Martin Luther King Jr once observed that "before you finish eating breakfast this morning, you've depended on more than half the world". Now, not content with a flow of cheap commodities such as coffee, tea and cocoa from the global south, we want our tables set as well.
Migrant labour in all its forms, legal and illegal, is characteristic of economic globalisation. There are an estimated 120 million migrant workers worldwide. Many travel between developing countries in Asia and Latin America. According to the International Labour Organisation, more than $100bn a year flows in the form of remittances, about double an average year's global aid budget. This workforce is increasingly female and does work that is typically dirty and dangerous. But at the other end of the migrant labour flow, developing countries are losing between 10 and 30 per cent of their qualified workers to countries such as Britain, where they keep our hospitals and schools running.
Migrant labour in the UK has increased 44 per cent in the past seven years. Some of it is "managed" through seasonal agricultural schemes, enabling workers to find jobs in labour-intensive, low-wage sectors such as tourism, domestic help, agriculture, meat- and fish-packing. In Britain, an estimated 3,000 to 5,000 gangmasters do the organising and at least 1,000 are illegal, providing no protection to their workers. Altogether, they control as many as 100,000 workers. Long chains of subcontractors, commercial confidentiality and contractual obfuscation allow household-name retailers to hide behind plausible denials. As is so often the case, it is a trend that crossed the Atlantic. Wal-Mart was taken to court by nine cleaners who were working illegally. They claim that Wal-Mart knew their immigration status and conspired with the cleaning firm to keep pay low.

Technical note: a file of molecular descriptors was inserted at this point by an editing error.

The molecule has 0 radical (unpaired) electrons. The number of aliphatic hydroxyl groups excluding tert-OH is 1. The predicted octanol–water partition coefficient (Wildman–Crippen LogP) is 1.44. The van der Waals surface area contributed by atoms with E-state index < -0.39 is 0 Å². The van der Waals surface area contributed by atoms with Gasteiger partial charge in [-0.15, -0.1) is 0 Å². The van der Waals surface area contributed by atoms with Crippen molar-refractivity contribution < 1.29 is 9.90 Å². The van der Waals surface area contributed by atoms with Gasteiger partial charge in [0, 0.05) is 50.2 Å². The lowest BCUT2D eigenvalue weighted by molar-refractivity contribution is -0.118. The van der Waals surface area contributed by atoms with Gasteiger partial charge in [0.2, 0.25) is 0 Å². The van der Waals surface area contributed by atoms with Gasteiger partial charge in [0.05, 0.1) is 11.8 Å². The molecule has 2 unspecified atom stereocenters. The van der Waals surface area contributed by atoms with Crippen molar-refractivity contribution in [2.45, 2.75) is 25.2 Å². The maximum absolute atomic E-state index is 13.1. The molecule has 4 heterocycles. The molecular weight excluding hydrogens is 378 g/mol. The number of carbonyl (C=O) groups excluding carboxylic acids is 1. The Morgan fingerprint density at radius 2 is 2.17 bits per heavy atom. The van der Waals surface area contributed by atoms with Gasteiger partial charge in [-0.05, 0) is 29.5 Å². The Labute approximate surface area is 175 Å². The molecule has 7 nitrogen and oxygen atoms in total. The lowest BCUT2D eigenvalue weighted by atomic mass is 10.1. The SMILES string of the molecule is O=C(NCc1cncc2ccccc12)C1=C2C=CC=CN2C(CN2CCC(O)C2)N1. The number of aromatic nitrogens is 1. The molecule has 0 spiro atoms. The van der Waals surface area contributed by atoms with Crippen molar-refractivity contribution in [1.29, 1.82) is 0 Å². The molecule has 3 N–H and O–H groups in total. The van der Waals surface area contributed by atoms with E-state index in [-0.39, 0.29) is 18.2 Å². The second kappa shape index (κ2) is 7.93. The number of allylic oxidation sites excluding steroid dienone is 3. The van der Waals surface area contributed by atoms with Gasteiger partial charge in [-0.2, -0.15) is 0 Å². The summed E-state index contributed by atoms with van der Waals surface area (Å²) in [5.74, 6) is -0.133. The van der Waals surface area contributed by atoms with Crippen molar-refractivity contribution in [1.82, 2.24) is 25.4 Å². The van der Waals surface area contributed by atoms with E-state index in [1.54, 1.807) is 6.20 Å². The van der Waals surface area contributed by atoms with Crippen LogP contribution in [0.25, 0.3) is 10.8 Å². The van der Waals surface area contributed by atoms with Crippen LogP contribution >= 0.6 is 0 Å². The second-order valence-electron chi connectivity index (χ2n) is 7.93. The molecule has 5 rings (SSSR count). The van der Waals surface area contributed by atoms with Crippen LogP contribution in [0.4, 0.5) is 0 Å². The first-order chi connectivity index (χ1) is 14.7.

In 2003, a Commons committee reported on conditions among migrant labourers. Workers were sleeping ten to a room and living in buildings with no toilet, kitchen or washing facilities. People working in packing houses producing supermarket ready-prepared food were being paid just above half the minimum wage. Unlike the pace of life in the rural, feudal Britain of long ago, a modern supermarket packing house will keep going 364 days a year, 24 hours a day. The committee accused the supermarkets of taking a "see no evil" approach, in effect encouraging illegal labour by driving prices to suppliers down to the point where legal workforces were unaffordable.